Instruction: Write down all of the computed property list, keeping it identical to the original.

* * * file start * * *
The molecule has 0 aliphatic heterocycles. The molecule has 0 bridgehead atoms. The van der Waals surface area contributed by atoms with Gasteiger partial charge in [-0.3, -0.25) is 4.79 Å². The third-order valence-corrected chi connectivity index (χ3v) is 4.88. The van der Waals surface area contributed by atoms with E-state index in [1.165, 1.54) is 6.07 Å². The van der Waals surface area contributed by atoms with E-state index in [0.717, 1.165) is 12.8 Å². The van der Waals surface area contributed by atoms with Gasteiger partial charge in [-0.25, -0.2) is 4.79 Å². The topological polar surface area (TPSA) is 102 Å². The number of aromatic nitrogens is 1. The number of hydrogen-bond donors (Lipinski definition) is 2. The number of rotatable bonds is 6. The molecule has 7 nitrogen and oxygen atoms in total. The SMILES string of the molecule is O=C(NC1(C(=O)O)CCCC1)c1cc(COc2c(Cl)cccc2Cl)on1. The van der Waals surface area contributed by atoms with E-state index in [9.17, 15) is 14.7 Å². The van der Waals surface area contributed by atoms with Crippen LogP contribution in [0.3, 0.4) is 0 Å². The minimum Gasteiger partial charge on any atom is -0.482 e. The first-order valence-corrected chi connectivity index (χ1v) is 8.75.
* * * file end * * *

The molecule has 0 aliphatic heterocycles. The molecule has 0 bridgehead atoms. The van der Waals surface area contributed by atoms with Gasteiger partial charge in [-0.3, -0.25) is 4.79 Å². The third-order valence-corrected chi connectivity index (χ3v) is 4.88. The van der Waals surface area contributed by atoms with E-state index in [1.165, 1.54) is 6.07 Å². The van der Waals surface area contributed by atoms with E-state index in [0.717, 1.165) is 12.8 Å². The van der Waals surface area contributed by atoms with Gasteiger partial charge in [-0.25, -0.2) is 4.79 Å². The topological polar surface area (TPSA) is 102 Å². The number of aromatic nitrogens is 1. The number of hydrogen-bond donors (Lipinski definition) is 2. The number of rotatable bonds is 6. The molecule has 7 nitrogen and oxygen atoms in total. The SMILES string of the molecule is O=C(NC1(C(=O)O)CCCC1)c1cc(COc2c(Cl)cccc2Cl)on1. The van der Waals surface area contributed by atoms with E-state index in [9.17, 15) is 14.7 Å². The van der Waals surface area contributed by atoms with Crippen LogP contribution in [0.3, 0.4) is 0 Å². The minimum Gasteiger partial charge on any atom is -0.482 e. The first-order valence-corrected chi connectivity index (χ1v) is 8.75.